Saturday, November 20, 2010

Saturday Morning Cartoons!

Remember Saturday morning cartoons as a child? Before cable television and the internet we only had four or five channels to pick from and Saturday mornings were a time for cereal and old school cartoons. Grab your pop-tarts and pull up a rug it's time for Saturday Morning Cartoons!

The early version of Woody Woodpecker, as seen...Image via WikipediaWoody Woodpecker first appeared in the film Knock Knock on November 25, 1940. The cartoon ostensibly stars Andy Panda and his father, Papa Panda, but it is Woody who steals the show. The woodpecker constantly pesters the two pandas, apparently just for the fun of it. Andy, meanwhile, tries to sprinkle salt on Woody's tail in the belief that this will somehow capture the bird. To Woody's surprise, Andy's attempts prevail, and Woody is taken away to the funny farm — but not before his captors prove to be crazier than he is.

According to Walter Lantz's press agent, the idea for Woody came during the producer's honeymoon with his wife, Gracie, in Sherwood Lake, California. A noisy woodpecker outside their cabin kept the couple awake at night, and when a heavy rain started, they learned that the bird had bored holes in their cabin's roof. As both Walter and Gracie told Dallas attorney Rod Phelps during a visit, Walter wanted to shoot the thing, but Gracie suggested that her husband make a cartoon about the bird, and thus Woody was born. The story is questionable, however, since the Lantzes were not married until after Woody made his screen debut. Also, their story that the bird's cry inspired Woody's trademark "Ha-ha-ha-HAA-ha!" is also questionable, as Mel Blanc had already used a similar laugh in earlier Warner Bros. cartoons such as Elmer's Candid Camera.

The Woody of Knock Knock was designed by animator Alex Lovy. Woody's original voice actor, Mel Blanc, would stop performing the character after the first four cartoons to work exclusively for Leon Schlesinger Productions (Later renamed Warner Bros. Cartoons) , producer of Warner Bros.' Looney Tunes and Merrie Melodies. At Schlesinger's, Blanc had already established the voices of two other famous "screwball" characters who preceded Woody, Daffy Duck and Bugs Bunny. Ironically, Blanc's characterization of the Woody Woodpecker laugh had originally been applied to a Bugs Bunny prototype, in shorts such as the aforementioned Elmer's Candid Camera, and was later transferred to Woody. Blanc's regular speaking voice for Woody was much like the early Daffy Duck, minus the lisp. Once Warner Bros. signed Blanc up to an exclusive contract, Woody's voice-over work was taken over by Ben Hardaway, who would voice the woodpecker for the rest of the decade. To complete the connection full circle, Hardaway, who had also worked under Schlesinger at Warner Bros., was the designer of the Bugs Bunny prototype that Blanc supplied the aforementioned laugh for. Haradaway's nickname around Termite Terrace (the ramshackle building where the Looney Tunes were originally produced) was "Bugs," and the bunny prototype's first model sheet was labeled "Bugs' Bunny"--the apostrophe was later dropped.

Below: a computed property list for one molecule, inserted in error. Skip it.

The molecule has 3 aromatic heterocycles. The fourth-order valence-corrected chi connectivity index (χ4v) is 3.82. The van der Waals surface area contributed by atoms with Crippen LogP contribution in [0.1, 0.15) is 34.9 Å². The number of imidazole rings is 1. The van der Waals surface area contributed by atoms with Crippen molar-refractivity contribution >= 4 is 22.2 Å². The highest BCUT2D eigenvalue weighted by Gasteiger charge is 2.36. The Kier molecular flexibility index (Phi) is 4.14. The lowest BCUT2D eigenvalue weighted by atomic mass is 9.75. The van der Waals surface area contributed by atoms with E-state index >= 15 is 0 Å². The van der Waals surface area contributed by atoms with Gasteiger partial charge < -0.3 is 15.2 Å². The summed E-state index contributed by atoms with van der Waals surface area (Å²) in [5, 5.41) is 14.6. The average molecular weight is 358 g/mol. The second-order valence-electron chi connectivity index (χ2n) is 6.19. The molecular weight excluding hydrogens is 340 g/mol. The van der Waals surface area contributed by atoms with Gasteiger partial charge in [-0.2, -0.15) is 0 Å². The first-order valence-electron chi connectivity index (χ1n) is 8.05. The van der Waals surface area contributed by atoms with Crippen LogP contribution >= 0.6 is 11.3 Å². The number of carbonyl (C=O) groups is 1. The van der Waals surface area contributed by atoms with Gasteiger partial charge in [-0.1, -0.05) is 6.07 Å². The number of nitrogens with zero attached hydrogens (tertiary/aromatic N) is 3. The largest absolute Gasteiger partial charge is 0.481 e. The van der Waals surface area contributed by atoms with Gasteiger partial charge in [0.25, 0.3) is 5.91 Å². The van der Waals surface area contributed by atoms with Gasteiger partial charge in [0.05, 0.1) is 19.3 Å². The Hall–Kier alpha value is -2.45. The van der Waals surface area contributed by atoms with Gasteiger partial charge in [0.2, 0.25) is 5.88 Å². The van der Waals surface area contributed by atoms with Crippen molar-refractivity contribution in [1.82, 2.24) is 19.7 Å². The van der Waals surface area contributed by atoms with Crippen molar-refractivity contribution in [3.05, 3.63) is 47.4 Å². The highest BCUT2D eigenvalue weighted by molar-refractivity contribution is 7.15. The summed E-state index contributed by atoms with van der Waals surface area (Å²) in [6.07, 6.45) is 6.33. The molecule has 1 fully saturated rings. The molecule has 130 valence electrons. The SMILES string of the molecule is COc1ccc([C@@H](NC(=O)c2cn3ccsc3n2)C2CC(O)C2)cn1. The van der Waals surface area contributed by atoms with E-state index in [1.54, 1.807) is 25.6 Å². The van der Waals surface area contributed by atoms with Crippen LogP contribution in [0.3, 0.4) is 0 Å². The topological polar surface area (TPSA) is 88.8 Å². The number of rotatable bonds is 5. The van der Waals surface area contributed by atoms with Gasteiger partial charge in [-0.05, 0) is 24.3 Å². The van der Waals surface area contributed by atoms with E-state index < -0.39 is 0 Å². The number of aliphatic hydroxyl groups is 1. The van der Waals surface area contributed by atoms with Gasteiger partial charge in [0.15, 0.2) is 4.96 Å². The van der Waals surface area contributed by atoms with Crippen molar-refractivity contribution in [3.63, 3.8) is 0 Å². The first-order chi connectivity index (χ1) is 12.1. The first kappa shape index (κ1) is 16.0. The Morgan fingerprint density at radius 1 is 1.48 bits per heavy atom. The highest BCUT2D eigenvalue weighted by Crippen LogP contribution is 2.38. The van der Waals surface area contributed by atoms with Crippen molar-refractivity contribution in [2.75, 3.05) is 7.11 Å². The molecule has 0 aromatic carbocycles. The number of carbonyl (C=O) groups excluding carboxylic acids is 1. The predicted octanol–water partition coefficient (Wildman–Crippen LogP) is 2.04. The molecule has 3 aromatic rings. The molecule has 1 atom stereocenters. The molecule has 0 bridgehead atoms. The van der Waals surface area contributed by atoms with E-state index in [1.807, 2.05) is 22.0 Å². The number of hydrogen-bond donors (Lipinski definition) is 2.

Woody WoodpeckerImage via WikipediaAs Lantz was struggling financially, Woody's longevity was secured when he made the jump to television in The Woody Woodpecker Show on ABC. The half-hour program consisted of three theatrical Woody shorts followed by a brief look at cartoon creation hosted by Lantz. It ran from 1957 to 1958 then entered syndication until 1966. It was later revived by NBC in 1970, and again in 1976. In addition, the woodpecker was no longer dishing out abuse to his foils, but was instead on the receiving end. The first notable short to feature Woody as the straight man was 1961's Franken-Stymied. Woody's popularity had been based on his manic craziness, and by 1961, this had all but been eliminated in favor of a more serious Woody, one that was trying to do good. This was due in part to Woody's large presence on television, which meant Lantz had to meet the stringent rules against violence for children's television.

Woody continued to appear in new theatrical shorts until 1972, when Lantz closed his studio's doors due to rising production costs. His cartoons returned to syndication in the late 1970s. Lantz sold his library of Woody shorts to MCA/Universal in 1985. Universal repackaged the cartoons for another syndicated Woody Woodpecker Show in 1987. A year later, Woody made a brief cameo in Who Framed Roger Rabbit, voiced by Cherry Davis, near the end of the film. In 1995, Woody appeared in a Pepsi commercial with NBA star Shaquille O'Neal.

Woody Woodpecker's star on the Hollywood Walk ...Image via WikipediaWoody Woodpecker reappeared in the Fox Kids series The New Woody Woodpecker Show, which ran on Saturday mornings from 1999 to 2002. For this series Woody's appearance was redesigned to look more like his mid-1940s look instead of the classic look he had sported for years afterward. To that effect, his crest was pushed back and his eyes were once again made green. Winnie Woodpecker, who had debuted in Real Gone Woody in 1954, became a semi-regular character as Woody's primary love interest. Like Woody, Winnie received a redesign that made her look almost exactly like Woody did from 1947 until 1972, with the obvious differences being that she was a female woodpecker and had blue eyes. Woody's primary antagonist was Wally Walrus, who became Woody's neighbor (Woody lived in a tree house in Wally's backyard). Buzz Buzzard often made appearances, as did Ms. Meany and several other older characters.

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